It’s 2014, and Global Slavery Still Exists on a Huge Scale

In 1981, Mauritania became the last country on earth to abolish slavery. It took until 2007 for it to finally become illegal in that country to own another person. Still, the practice remains endemic, despite the efforts of activists to finally stamp out slavery there. It’s a fight that’s still ongoing. Government officials and religious ...

SEYLLOU/AFP/Getty Images
SEYLLOU/AFP/Getty Images
SEYLLOU/AFP/Getty Images

In 1981, Mauritania became the last country on earth to abolish slavery. It took until 2007 for it to finally become illegal in that country to own another person. Still, the practice remains endemic, despite the efforts of activists to finally stamp out slavery there.

In 1981, Mauritania became the last country on earth to abolish slavery. It took until 2007 for it to finally become illegal in that country to own another person. Still, the practice remains endemic, despite the efforts of activists to finally stamp out slavery there.

It’s a fight that’s still ongoing. Government officials and religious leaders have largely allowed slave owners to operate with impunity. With more than 150,000 people out of a population of around 3.9 million enslaved, the country has the highest proportion of slavery in the world. And last week, Mauritanian authorities detained Biram Dah Abeid, one of Foreign Policy‘s 2014 Leading Global Thinkers and the country’s most prominent anti-slavery activist.

A descendant of slaves, Abeid, who is pictured above, has worked tirelessly to pressure the government to hold slave owners accountable. On Wednesday, Abeid and other detained organizers were charged with illegal assembly and rebellion, according to Front Line Defenders, a human rights organization.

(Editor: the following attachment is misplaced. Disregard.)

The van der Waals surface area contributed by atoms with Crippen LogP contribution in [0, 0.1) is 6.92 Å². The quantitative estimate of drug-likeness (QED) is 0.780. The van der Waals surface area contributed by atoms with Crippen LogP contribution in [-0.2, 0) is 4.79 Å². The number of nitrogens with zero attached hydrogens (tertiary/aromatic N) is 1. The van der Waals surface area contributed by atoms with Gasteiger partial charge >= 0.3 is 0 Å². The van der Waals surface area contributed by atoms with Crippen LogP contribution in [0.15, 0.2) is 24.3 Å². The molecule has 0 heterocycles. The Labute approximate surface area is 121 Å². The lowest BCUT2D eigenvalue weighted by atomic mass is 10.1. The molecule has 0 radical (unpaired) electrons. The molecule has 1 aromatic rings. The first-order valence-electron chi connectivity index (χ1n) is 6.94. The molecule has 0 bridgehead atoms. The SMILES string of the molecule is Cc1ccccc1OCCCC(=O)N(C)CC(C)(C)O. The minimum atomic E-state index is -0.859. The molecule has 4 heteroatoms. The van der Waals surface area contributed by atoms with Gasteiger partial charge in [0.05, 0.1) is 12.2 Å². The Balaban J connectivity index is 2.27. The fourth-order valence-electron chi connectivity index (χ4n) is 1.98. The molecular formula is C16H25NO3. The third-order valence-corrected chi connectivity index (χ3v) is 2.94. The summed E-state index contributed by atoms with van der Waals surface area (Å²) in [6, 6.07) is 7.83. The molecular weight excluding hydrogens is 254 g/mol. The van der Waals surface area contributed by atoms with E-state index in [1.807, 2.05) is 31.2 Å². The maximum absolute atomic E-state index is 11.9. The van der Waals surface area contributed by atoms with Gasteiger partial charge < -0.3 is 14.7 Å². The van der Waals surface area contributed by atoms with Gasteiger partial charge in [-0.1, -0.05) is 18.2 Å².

The charges come on the heels of the latest edition of the Australia-based Walk Free Foundation’s second annual global slavery index. The report, which was released Tuesday, estimates the prevalence of modern slavery — which includes "human trafficking, forced labor, debt bondage, forced or servile marriage, and the sale and exploitation of children" — in 167 countries. In all, the report finds nearly 36 million people worldwide live in slavery.

For the second year in a row, Mauritania topped the list with an estimated 4 percent of its population subject to bondage. Uzbekistan, with 3.97 percent of its population enslaved, and Haiti, at 2.3 percent, landed in second and third place, respectively, on the index. In absolute terms, India, with just more than 14 million people in bondage, was the worst offender. Though five countries — India, China, Pakistan, Uzbekistan, and Russia — accounted for more than 60 percent of the world’s slaves, the index reports incidents of slavery in every one of the 167 countries included. Yes, even you, Norway and Finland. (With fewer than 100 people living in slavery, Iceland and Luxembourg had the lowest figures in both prevalence and absolute numbers.)

"There is an assumption that slavery is an issue from a bygone era. Or that it only exists in countries ravaged by war and poverty," stated Andrew Forrest, chairman and founder of the Walk Free Foundation.

Although the report undermines this assumption in absolute terms, it remains true that populations living in conflict, specifically refugees or internally displaced peoples, are particularly at risk. The Democratic Republic of Congo, Sudan, Syria, and the Central African Republic were all in the top 10 in terms of slavery’s prevalence as a proportion of population.

The report also seeks to chart government response to slavery. Mauritania, perhaps surprisingly, rates somewhere in the middle. Partly thanks to Abeid and other abolitionists, the country has made progress in addressing the crisis. This March, the government adopted a U.N. plan to eradicate slavery.

But Abeid’s arrest is a troubling step back — and a reminder that in Mauritania and countries across the globe, slavery in all its forms is still very much a reality.

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